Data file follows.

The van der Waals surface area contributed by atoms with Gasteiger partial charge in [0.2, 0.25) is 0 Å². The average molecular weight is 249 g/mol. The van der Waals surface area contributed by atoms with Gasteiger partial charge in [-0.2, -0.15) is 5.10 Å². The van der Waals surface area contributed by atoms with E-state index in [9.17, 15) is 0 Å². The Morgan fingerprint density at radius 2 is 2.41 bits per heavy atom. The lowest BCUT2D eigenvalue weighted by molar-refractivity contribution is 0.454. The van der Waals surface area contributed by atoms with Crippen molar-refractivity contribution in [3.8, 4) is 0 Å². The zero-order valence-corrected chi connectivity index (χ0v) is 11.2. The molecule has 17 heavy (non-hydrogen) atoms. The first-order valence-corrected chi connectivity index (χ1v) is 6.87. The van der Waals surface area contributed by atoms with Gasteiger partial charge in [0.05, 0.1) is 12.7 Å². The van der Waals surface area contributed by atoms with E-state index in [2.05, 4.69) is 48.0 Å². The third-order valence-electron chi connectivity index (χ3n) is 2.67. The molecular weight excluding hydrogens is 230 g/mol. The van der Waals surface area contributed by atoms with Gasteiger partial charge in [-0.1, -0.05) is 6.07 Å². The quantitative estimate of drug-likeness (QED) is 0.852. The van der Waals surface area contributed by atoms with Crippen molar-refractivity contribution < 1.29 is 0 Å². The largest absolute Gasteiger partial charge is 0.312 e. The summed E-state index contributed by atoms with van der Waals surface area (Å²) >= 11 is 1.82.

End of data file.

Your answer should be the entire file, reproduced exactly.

The van der Waals surface area contributed by atoms with Gasteiger partial charge in [0.2, 0.25) is 0 Å². The average molecular weight is 249 g/mol. The van der Waals surface area contributed by atoms with Gasteiger partial charge in [-0.2, -0.15) is 5.10 Å². The van der Waals surface area contributed by atoms with E-state index in [9.17, 15) is 0 Å². The Morgan fingerprint density at radius 2 is 2.41 bits per heavy atom. The lowest BCUT2D eigenvalue weighted by molar-refractivity contribution is 0.454. The van der Waals surface area contributed by atoms with Crippen molar-refractivity contribution in [3.8, 4) is 0 Å². The zero-order valence-corrected chi connectivity index (χ0v) is 11.2. The molecule has 17 heavy (non-hydrogen) atoms. The first-order valence-corrected chi connectivity index (χ1v) is 6.87. The van der Waals surface area contributed by atoms with Gasteiger partial charge in [0.05, 0.1) is 12.7 Å². The van der Waals surface area contributed by atoms with E-state index in [2.05, 4.69) is 48.0 Å². The third-order valence-electron chi connectivity index (χ3n) is 2.67. The molecular weight excluding hydrogens is 230 g/mol. The van der Waals surface area contributed by atoms with Gasteiger partial charge in [-0.1, -0.05) is 6.07 Å². The quantitative estimate of drug-likeness (QED) is 0.852. The van der Waals surface area contributed by atoms with Crippen molar-refractivity contribution < 1.29 is 0 Å². The largest absolute Gasteiger partial charge is 0.312 e. The summed E-state index contributed by atoms with van der Waals surface area (Å²) >= 11 is 1.82.